The Cleaning Blaster

I have come up with an idea so brilliant that I temporarily blinded myself.

It came to me yesterday as I was trying to get the kids to clean up their most recent mess. They got their hands on some scrap lumber and built a skateboard park on my driveway. When they were finished having fun, I asked them to clean up all the leftover scraps of lumber. “You can’t have any fun unless it’s followed by work,” is what I always say.

Well, you’d think that I had asked them to move Mount Everest. I wasn’t expecting perfection, anything smaller than saw dust they could leave on the driveway. To get them to complete the clean up task, I had to commit myself to a half-hour of oversight in which, by my estimation, they performed about 43 seconds of actual work. They completed this work in between rounds of complaining, arguing, moping, going to the bathroom, making phone calls, and not being where they were supposed to be. If they ever hand out degrees for work aversion, my kids would graduate magna cum laude.

On the other hand, my kids can concentrate for hours on end playing video games. Trying to break their attention away from their game is like trying to break someone away from rapture.

This is where my brilliant idea comes in. If they can focus their attention on video game tasks like battling their way through a maze of rooms while all manner of hostile forces are after them, then we should develop a similarly challenging game centered around common household chores. It would be a wonderful game, full of different rooms to conquer, hostile forces to subdue, secret rooms, novel weapons, and of course, cheats.

The game will start in a room called the “kitchen.” The gamer’s task here is to wash a large mound of dirty dishes before the soap bubbles disappear from the sink. If a dish is broken, the player must start over. Extra soap bubble life can be acquired by cleaning off the dried-up milk ring from the bottom of a drinking glass. But watch out for the greasy pan! This will cause your soap bubbles to disappear twice as fast. So think strategically about the order in which the dishes are washed.

The next room will be the “toy room,” or as it is more traditionally called, the “family” or “living” room. The player must navigate their way through a shifting maze of toys on the floor. The only way to defeat the maze is to pick up toys and place them in your virtual toy box.

Upon successful completion of the toy room, there is a bonus activity where the player has to reassemble the bicycle that was carelessly left in pieces in the garage. This is a timed event and bonus points are awarded for each tool that is placed back in the toolbox.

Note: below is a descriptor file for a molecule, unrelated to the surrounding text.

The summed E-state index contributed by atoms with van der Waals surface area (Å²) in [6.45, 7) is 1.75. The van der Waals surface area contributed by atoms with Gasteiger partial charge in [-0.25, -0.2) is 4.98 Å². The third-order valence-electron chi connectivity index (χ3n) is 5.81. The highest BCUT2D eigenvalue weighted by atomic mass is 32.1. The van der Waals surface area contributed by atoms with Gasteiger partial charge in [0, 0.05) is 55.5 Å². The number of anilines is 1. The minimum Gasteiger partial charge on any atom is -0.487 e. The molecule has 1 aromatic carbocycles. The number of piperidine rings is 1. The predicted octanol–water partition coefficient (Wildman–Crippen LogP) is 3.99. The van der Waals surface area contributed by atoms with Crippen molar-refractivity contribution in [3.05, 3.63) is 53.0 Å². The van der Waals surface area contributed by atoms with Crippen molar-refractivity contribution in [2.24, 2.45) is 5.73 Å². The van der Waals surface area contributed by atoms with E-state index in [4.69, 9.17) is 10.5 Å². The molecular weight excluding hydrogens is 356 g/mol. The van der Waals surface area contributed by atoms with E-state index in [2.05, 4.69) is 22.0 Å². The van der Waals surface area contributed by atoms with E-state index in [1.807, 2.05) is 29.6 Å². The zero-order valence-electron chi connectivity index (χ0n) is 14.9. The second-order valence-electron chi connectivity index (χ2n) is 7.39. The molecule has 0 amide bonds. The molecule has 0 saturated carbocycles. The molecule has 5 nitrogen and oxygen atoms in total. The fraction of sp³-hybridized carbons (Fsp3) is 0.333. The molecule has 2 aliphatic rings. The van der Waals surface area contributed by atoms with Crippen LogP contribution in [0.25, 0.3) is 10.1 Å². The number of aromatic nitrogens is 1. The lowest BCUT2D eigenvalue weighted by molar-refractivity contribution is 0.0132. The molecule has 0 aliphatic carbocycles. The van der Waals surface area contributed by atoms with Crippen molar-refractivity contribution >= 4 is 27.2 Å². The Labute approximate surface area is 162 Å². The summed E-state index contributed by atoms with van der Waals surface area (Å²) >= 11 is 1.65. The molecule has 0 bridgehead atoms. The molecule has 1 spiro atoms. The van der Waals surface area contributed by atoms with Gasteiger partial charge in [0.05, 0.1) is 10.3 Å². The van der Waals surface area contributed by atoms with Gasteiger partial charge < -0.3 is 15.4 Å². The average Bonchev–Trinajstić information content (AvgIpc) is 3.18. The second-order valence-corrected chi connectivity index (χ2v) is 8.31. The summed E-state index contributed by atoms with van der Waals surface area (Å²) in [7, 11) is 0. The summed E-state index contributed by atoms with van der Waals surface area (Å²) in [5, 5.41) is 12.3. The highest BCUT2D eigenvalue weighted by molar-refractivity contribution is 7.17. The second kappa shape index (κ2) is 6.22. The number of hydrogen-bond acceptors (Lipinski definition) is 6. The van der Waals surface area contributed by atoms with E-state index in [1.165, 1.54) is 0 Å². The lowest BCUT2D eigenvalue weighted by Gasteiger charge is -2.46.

Next is the “bathroom.” The challenge is to clean the bathroom, but there is a pitfall here; if the player fails to clean his hands first after the bicycle-reassembling event, the player must start over at the kitchen. Important cheat code: pick up the bar of soap when you wash your hands. The player then picks up a spray bottle of cleanser and, just like the first-person shoot-em-up games, squirts cleanser at various and sundry stains on the mirror, sink and toilet bowl.

In the “bedroom,” the player will be attacked by an assortment of toys, clothes and books that seem to appear out of nowhere. The only defense is to snare them in a net and place them in a toy box, in a drawer, or on a shelf. The challenge is to locate the source of the attacks and neutralize it with a thorough cleaning. Hint: the source is a secret room whose name is hidden in the anagram “telsoc.”

I will let my children play this video game for hours and hours. But how will this encourage the children to actually perform routine household chores? I am assuming that, were the earth to be invaded by hostile aliens, our kids would immediately, almost subconsciously, put into effect endless hours of video game-based training and eliminate the aliens post haste. I would therefore expect similar behavior as they amble about the house confronted with dirty dishes, clothes on the floor and toilet stains.

Nick Burn is a freelance writer, husband, father of three, engineer, teacher, and webmaster for the Canadian Catholic Information Network. In his spare time (hah!), he enjoys camping, skiing and reading.

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